Employers will also have difficulty disciplining or terminating employees who conduct themselves in an unsavoury way online while identifying themselves with the company. Employers are not considered “custodians” of employees' private lives. Generally speaking, a dismissal will not be upheld unless the employer can establish the online conduct of an employee seriously damages the company's reputation or the ability of the employee to perform his or her job.
It is worth noting, however, that employers may more easily justify the dismissal of an employee for embarrassing or criminal behaviour online if the employee, by virtue of his position or responsibilities, must maintain an appropriate image in order to perform assigned duties and be of continuing benefit to the company, as in Pliniussen v. University of Western Ontario, where the dismissal of a finance professor was upheld because it was found that the faculty's reputation would have been damaged had it continued to employ him.
What employers should be doing to protect themselves?
- Have a workplace policy in place addressing the appropriate as well as inappropriate use of technology such as the use of Internet, including blogging, text messaging, social networking websites, etc. The policy should also address the appropriate and inappropriate use of company owned property such as computers/laptops during and outside of work hours;
- Communicate and educate employees on the benefits, and possible dangers, of using these technologies for employees and employers;
- Communicate the policy and the potential ramifications for violating it to employees. According to Gleason and Moffat, all policies should be unambiguous, in writing and disseminated throughout the workforce. All new employees should have the policy included in their employment contract and adherence made a condition of employment.
- Actively monitor the computer use of employees, especially during work hours;
- Employers should be vigilant about enforcing the policy consistently and fairly.
Daniel Lublin has indicated that, "The language in a policy can assist an organization's defence in potential wrongful dismissal suits, or eliminate potential liability altogether. It can only improve an employer's position to have things in writing."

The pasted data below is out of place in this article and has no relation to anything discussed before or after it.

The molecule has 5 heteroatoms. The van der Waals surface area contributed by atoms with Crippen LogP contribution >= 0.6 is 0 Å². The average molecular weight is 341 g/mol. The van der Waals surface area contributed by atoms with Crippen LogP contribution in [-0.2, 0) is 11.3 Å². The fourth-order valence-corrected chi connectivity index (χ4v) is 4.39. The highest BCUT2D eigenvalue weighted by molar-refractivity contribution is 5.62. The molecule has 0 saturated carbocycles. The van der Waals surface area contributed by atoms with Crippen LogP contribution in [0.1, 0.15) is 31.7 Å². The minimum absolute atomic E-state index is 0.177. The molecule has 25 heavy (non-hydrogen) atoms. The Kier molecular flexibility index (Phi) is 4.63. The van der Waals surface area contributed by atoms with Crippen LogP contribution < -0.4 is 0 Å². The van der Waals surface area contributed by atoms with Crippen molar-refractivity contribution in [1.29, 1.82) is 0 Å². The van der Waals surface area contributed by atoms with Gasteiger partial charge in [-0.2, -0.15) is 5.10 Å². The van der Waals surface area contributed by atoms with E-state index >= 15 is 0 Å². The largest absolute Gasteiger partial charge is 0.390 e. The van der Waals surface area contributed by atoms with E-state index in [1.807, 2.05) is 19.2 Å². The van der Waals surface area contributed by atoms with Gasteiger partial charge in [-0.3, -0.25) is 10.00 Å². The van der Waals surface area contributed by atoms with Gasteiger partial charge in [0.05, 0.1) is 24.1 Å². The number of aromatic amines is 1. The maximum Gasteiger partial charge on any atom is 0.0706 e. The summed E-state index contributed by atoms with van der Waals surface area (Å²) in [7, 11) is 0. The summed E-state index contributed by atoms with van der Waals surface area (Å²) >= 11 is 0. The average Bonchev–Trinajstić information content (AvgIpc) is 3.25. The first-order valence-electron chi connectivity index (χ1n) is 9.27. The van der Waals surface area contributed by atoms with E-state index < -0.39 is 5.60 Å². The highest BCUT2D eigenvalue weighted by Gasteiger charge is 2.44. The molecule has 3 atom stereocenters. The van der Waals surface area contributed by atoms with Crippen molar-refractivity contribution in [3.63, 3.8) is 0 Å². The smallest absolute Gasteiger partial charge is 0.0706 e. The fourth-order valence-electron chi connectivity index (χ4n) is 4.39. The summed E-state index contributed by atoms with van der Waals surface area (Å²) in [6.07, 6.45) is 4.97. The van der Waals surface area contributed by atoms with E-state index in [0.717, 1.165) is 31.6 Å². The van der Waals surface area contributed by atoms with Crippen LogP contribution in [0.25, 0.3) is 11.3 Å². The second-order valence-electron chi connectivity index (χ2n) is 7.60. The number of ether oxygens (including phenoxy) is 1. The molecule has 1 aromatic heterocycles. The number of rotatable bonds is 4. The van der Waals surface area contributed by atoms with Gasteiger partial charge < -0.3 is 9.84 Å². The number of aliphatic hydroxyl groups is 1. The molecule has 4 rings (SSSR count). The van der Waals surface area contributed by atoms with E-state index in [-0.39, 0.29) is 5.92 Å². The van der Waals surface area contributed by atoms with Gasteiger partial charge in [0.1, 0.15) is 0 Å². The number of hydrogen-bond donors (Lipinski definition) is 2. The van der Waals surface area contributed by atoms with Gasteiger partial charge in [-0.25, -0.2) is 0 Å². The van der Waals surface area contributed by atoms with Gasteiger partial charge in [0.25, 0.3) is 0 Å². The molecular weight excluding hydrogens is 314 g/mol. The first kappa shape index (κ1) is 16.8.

However, he points out Canadian employment law requires judges to look at the context around cases involving pornographic material and other acts of delinquency in the workplace.
"The context the Supreme Court would require is, firstly, to assess if the employee has a stellar record or a history of misconduct. The second would be to determine if the punishment fits the crime or proportionality."
"A long-term employee is less likely to be terminated if it's an isolated incident versus a short-term employee with a checkered history of warnings about workplace behaviour."
“Depending on the circumstances, judges will consider if there is a lesser form of discipline that may be more appropriate than dismissal.”
While there are many types of misconduct that could lead to termination, Lublin highlights one area that's viewed as particularly egregious. "Online harassment is a big one and one of the most prevalent. Employers have human rights obligations to provide a harassment-free workplace." There are two types of harassment: personal or cyber-bullying, and discrimination-based harassment as defined in the human rights code as offensive based on race, ancestry, religion and so on.
Sources and some resources:
Employers caught in a tangled Web 2.0 by Mary Gleason and Anthony Moffatt, lawyers at Ogilvy Renault on Systematic HR http://systematichr.com/
Ogilvy Renault website www.ogilvyrenault.com/
September 2007 UK study by Peninsula http://news.bbc.co.uk/1/hi/technology/6989100.stm
Peninsula website www.peninsula-uk.com/
'Fanciful' Facebook threats not to be taken seriously, court hears, National Post
Daniel Lublin, Toronto Employment Lawyer www.toronto-employmentlawyer.com/
Office of the Privacy Commissioner of Canada www.privcom.gc.ca/
Institute for Corporate Productivity www.i4cp.com/home.aspx
Business Monthly www.bizmonthly.com/
IT security firm Sophos, www.sophos.com/